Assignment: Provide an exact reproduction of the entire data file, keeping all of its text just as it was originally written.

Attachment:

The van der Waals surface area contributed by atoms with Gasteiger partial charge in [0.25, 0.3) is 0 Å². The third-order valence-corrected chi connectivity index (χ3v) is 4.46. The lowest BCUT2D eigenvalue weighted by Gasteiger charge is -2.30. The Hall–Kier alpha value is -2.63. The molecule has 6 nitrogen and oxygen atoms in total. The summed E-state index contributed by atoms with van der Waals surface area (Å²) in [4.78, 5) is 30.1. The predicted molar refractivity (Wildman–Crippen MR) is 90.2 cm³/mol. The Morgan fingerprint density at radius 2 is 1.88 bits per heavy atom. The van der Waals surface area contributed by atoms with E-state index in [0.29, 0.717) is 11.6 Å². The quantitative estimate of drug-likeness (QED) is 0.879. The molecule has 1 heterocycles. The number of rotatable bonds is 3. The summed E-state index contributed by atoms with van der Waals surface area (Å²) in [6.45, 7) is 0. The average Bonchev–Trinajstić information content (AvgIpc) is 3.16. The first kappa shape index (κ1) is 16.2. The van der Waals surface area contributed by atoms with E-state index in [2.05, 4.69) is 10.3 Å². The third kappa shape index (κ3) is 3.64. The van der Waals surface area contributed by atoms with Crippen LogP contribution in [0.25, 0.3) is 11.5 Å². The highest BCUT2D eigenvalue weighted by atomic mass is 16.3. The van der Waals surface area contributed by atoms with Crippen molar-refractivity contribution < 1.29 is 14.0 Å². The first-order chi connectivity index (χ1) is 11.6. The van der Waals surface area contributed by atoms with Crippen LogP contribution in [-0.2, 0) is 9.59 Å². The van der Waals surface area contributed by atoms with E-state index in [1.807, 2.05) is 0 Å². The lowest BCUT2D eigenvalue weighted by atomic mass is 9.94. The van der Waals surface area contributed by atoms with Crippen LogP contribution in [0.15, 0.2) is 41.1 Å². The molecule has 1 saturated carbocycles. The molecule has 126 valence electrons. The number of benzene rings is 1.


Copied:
The van der Waals surface area contributed by atoms with Gasteiger partial charge in [0.25, 0.3) is 0 Å². The third-order valence-corrected chi connectivity index (χ3v) is 4.46. The lowest BCUT2D eigenvalue weighted by Gasteiger charge is -2.30. The Hall–Kier alpha value is -2.63. The molecule has 6 nitrogen and oxygen atoms in total. The summed E-state index contributed by atoms with van der Waals surface area (Å²) in [4.78, 5) is 30.1. The predicted molar refractivity (Wildman–Crippen MR) is 90.2 cm³/mol. The Morgan fingerprint density at radius 2 is 1.88 bits per heavy atom. The van der Waals surface area contributed by atoms with E-state index in [0.29, 0.717) is 11.6 Å². The quantitative estimate of drug-likeness (QED) is 0.879. The molecule has 1 heterocycles. The number of rotatable bonds is 3. The summed E-state index contributed by atoms with van der Waals surface area (Å²) in [6.45, 7) is 0. The average Bonchev–Trinajstić information content (AvgIpc) is 3.16. The first kappa shape index (κ1) is 16.2. The van der Waals surface area contributed by atoms with E-state index in [2.05, 4.69) is 10.3 Å². The third kappa shape index (κ3) is 3.64. The van der Waals surface area contributed by atoms with Crippen LogP contribution in [0.25, 0.3) is 11.5 Å². The highest BCUT2D eigenvalue weighted by atomic mass is 16.3. The van der Waals surface area contributed by atoms with Crippen molar-refractivity contribution < 1.29 is 14.0 Å². The first-order chi connectivity index (χ1) is 11.6. The van der Waals surface area contributed by atoms with Crippen LogP contribution in [-0.2, 0) is 9.59 Å². The van der Waals surface area contributed by atoms with E-state index in [1.807, 2.05) is 0 Å². The lowest BCUT2D eigenvalue weighted by atomic mass is 9.94. The van der Waals surface area contributed by atoms with Crippen LogP contribution in [0.15, 0.2) is 41.1 Å². The molecule has 1 saturated carbocycles. The molecule has 126 valence electrons. The number of benzene rings is 1.